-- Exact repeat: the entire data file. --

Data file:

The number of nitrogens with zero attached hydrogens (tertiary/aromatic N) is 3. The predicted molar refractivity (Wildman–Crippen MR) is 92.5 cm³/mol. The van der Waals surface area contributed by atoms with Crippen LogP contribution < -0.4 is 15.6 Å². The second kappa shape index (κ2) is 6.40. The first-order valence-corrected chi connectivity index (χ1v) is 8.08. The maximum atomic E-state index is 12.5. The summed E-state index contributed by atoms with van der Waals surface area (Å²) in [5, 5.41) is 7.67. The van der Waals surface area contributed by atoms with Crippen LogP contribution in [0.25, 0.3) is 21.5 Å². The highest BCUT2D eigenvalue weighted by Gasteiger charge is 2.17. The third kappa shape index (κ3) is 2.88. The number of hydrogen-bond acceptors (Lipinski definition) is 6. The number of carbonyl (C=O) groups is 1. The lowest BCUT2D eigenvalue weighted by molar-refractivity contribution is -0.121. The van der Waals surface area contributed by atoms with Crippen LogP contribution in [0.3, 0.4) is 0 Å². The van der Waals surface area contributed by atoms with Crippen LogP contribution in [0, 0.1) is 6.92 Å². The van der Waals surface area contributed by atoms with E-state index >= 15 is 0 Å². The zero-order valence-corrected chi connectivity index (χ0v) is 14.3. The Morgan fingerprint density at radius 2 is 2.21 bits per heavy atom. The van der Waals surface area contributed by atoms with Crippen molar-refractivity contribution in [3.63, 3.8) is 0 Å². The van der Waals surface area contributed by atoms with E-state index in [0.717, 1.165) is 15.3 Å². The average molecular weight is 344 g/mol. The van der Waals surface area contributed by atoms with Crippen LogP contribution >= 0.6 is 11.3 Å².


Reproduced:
The number of nitrogens with zero attached hydrogens (tertiary/aromatic N) is 3. The predicted molar refractivity (Wildman–Crippen MR) is 92.5 cm³/mol. The van der Waals surface area contributed by atoms with Crippen LogP contribution < -0.4 is 15.6 Å². The second kappa shape index (κ2) is 6.40. The first-order valence-corrected chi connectivity index (χ1v) is 8.08. The maximum atomic E-state index is 12.5. The summed E-state index contributed by atoms with van der Waals surface area (Å²) in [5, 5.41) is 7.67. The van der Waals surface area contributed by atoms with Crippen LogP contribution in [0.25, 0.3) is 21.5 Å². The highest BCUT2D eigenvalue weighted by Gasteiger charge is 2.17. The third kappa shape index (κ3) is 2.88. The number of hydrogen-bond acceptors (Lipinski definition) is 6. The number of carbonyl (C=O) groups is 1. The lowest BCUT2D eigenvalue weighted by molar-refractivity contribution is -0.121. The van der Waals surface area contributed by atoms with Crippen LogP contribution in [0.3, 0.4) is 0 Å². The van der Waals surface area contributed by atoms with Crippen LogP contribution in [0, 0.1) is 6.92 Å². The van der Waals surface area contributed by atoms with E-state index >= 15 is 0 Å². The zero-order valence-corrected chi connectivity index (χ0v) is 14.3. The Morgan fingerprint density at radius 2 is 2.21 bits per heavy atom. The van der Waals surface area contributed by atoms with Crippen molar-refractivity contribution in [3.63, 3.8) is 0 Å². The van der Waals surface area contributed by atoms with E-state index in [0.717, 1.165) is 15.3 Å². The average molecular weight is 344 g/mol. The van der Waals surface area contributed by atoms with Crippen LogP contribution >= 0.6 is 11.3 Å².